When I was a kid, my uncle was in the army. He would come visit once a year, and when I was seven or eight, I’d listen to his stories. One time, he said “Every man in the world should do at least one stint in the military”. He said it once, but it stuck with me. I joined the Army in 1986, and was in the field artillery.
We were deployed to Saudi Arabia in August 1990, 15 days after Saddam Hussein invaded Kuwait. It was an… experience. I was married at the time, and my second daughter was born while I was there. We came back to a hero’s welcome in March 1991, but what I was most excited about was seeing my daughter for the first time. My first daughter was 2.5 years and the other 3.5 months old when I got back to the states. It’s been 30 years, but I still get choked up when I think about meeting her for the first time.
I retired shortly after coming back from the war. I live in Fort Worth, Texas and use the VA Fort Worth Outpatient Clinic.
While I’ve had type 2 diabetes for 10 years now, for the longest time I never watched what I ate. I’d eat ice cream and cake and cookies. I acted like I wasn’t a diabetic. My blood sugar was getting really high - as high as 500 mg/dL. They ended up putting me on insulin 6 years ago to try to bring it down, but I hated the insulin. I’d rather have high blood sugar than a low one, since I really didn’t feel the high blood sugar like I did the lows. When I would get below 50, I would get all hot and shaky and just feel like crap.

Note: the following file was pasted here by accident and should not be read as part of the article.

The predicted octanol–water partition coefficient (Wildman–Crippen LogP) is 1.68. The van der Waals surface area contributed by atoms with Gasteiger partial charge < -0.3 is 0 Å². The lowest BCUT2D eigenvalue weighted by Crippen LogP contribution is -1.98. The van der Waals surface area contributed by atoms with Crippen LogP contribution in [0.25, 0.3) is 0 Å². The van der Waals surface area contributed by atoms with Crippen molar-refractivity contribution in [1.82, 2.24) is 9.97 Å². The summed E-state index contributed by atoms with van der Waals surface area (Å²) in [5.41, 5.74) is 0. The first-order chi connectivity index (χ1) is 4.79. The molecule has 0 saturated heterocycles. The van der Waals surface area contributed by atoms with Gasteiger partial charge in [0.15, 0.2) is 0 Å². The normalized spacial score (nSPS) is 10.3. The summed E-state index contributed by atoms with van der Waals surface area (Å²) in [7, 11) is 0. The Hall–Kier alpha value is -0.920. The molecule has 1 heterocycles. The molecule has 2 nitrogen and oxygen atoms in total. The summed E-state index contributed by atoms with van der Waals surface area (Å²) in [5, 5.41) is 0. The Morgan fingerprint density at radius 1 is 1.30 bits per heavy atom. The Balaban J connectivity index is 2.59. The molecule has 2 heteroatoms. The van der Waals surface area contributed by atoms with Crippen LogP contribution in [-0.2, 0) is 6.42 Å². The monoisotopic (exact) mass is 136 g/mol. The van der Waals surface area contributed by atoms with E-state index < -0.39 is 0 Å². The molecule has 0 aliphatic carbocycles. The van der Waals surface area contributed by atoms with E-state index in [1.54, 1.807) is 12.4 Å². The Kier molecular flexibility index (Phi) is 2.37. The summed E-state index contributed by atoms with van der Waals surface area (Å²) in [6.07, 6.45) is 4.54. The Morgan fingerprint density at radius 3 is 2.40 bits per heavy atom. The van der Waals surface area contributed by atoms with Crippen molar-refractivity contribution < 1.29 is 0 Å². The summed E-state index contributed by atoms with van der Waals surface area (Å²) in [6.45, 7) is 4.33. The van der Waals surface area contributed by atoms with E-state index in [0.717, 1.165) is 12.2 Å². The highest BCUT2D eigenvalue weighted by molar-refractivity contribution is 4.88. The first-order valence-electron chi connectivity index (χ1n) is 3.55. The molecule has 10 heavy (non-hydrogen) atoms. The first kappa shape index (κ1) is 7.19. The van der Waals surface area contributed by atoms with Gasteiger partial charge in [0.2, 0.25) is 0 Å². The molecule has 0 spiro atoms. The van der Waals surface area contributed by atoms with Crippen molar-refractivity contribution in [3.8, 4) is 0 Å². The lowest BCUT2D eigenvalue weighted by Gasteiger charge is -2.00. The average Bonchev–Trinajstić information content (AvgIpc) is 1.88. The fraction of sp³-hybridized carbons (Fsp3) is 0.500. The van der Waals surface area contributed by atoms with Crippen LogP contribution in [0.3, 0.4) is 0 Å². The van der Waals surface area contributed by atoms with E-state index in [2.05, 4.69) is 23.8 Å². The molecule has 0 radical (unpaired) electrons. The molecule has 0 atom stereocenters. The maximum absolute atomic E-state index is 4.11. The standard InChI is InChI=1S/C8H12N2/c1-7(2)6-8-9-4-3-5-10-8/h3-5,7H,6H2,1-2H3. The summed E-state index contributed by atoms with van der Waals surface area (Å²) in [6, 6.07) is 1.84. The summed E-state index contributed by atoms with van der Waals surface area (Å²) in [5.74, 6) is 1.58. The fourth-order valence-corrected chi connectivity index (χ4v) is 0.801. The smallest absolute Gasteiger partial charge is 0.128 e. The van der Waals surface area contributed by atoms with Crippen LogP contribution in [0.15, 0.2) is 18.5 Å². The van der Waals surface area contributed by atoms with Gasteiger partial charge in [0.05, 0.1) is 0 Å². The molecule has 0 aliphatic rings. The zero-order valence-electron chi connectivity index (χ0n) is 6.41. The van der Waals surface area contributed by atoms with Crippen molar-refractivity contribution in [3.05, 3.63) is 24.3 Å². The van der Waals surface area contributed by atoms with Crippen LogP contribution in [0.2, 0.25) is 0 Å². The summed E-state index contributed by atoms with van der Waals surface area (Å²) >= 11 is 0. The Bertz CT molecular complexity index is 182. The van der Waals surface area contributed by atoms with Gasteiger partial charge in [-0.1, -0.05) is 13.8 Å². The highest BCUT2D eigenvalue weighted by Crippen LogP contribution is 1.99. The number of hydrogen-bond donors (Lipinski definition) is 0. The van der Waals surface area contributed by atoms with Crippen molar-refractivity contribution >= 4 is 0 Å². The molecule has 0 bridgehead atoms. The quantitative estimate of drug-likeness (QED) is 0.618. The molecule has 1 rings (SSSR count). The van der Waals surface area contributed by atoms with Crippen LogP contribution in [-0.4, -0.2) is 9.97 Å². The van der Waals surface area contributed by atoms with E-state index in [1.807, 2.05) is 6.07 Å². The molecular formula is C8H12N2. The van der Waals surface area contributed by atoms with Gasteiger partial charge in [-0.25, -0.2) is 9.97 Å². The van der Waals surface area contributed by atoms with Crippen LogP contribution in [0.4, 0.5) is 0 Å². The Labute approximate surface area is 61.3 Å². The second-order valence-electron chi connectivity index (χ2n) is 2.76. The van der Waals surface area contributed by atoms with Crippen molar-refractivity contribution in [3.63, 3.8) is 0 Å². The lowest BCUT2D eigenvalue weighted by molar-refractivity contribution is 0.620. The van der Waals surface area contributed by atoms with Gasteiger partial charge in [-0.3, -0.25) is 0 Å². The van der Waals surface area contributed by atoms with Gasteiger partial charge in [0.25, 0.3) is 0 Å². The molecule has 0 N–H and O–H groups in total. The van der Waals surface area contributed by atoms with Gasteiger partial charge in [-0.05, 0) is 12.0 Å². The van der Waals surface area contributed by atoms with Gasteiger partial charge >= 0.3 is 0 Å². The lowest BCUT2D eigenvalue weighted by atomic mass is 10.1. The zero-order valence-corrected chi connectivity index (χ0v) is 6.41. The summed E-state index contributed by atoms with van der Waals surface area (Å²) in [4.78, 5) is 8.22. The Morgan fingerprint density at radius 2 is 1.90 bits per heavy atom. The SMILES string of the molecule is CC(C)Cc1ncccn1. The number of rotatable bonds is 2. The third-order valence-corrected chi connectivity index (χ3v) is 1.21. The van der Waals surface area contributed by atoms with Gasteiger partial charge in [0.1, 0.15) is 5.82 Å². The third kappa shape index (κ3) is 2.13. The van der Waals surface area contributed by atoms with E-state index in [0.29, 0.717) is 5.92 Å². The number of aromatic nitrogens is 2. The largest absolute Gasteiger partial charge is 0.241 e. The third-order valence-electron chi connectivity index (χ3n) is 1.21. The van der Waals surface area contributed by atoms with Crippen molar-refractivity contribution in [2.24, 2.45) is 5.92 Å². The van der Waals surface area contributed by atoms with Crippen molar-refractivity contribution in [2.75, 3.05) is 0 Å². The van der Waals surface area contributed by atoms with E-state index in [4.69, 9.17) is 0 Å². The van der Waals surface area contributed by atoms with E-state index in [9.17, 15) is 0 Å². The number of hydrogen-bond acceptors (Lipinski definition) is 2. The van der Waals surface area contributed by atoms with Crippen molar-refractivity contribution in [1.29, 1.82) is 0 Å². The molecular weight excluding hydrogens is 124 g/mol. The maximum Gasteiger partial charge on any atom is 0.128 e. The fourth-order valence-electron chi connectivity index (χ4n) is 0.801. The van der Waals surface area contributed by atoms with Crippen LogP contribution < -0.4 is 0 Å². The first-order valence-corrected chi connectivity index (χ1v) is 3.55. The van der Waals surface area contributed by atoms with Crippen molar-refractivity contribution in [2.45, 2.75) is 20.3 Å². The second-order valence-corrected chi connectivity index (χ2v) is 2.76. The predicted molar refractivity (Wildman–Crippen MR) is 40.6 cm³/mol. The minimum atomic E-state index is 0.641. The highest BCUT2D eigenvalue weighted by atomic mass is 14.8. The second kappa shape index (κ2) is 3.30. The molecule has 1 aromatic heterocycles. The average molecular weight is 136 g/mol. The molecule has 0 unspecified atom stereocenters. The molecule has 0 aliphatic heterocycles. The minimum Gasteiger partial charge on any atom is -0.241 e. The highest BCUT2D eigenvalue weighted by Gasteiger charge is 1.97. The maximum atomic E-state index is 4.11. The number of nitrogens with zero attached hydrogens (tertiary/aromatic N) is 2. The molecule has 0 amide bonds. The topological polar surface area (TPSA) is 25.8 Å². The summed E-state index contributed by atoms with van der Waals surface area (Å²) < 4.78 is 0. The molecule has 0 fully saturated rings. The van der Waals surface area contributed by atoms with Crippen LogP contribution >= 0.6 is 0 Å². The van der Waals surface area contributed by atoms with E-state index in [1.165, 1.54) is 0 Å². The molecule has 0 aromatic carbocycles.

About 4 or 5 years ago, I started counting calories and tried to keep it under 1,800 calories per day. I lost some weight, but my diabetes stayed the same. I always eventually gained all of the weight back. It was hard to eat so few calories, since I always felt hungry. The diabetes drugs weren’t working either. Even though I was taking 68 units of insulin twice daily, my A1c climbed every time I went to the doctor. Even when I was at the doctor for other health reasons, all the doctor wanted to focus on was my A1c. They told me if I lost weight I could get off insulin, but it was so hard to lose weight on the insulin. I just didn’t feel good either; I never had energy.
My life changed when I heard about Virta through an email from the VA, which said that Virta’s diabetes reversal treatment was free for the first 400 eligible Veterans to enroll. You get emails all the time with BS stuff about turn this around, turn that around, so I was skeptical. I didn’t know if Virta’s diabetes reversal treatment was going to work, but I was curious enough to give it a try. Since it wasn’t going to cost me anything, I just went ahead and looked at the Virta website and signed up. My Virta enrollment advisor made the process so smooth, she even helped me get the screening labs done at my house since I don’t like leaving my house if I don’t have to. Virta did all the heavy lifting and made it simple.
I’ve been on Virta for only 2 months, but I’ve already taken some big steps to reversing my type 2 diabetes. Before Virta, I was taking 136 units of insulin daily, and now I am down to just 24 units per day. Now I am working on getting off insulin completely. A few months ago, I didn’t even think that was even possible.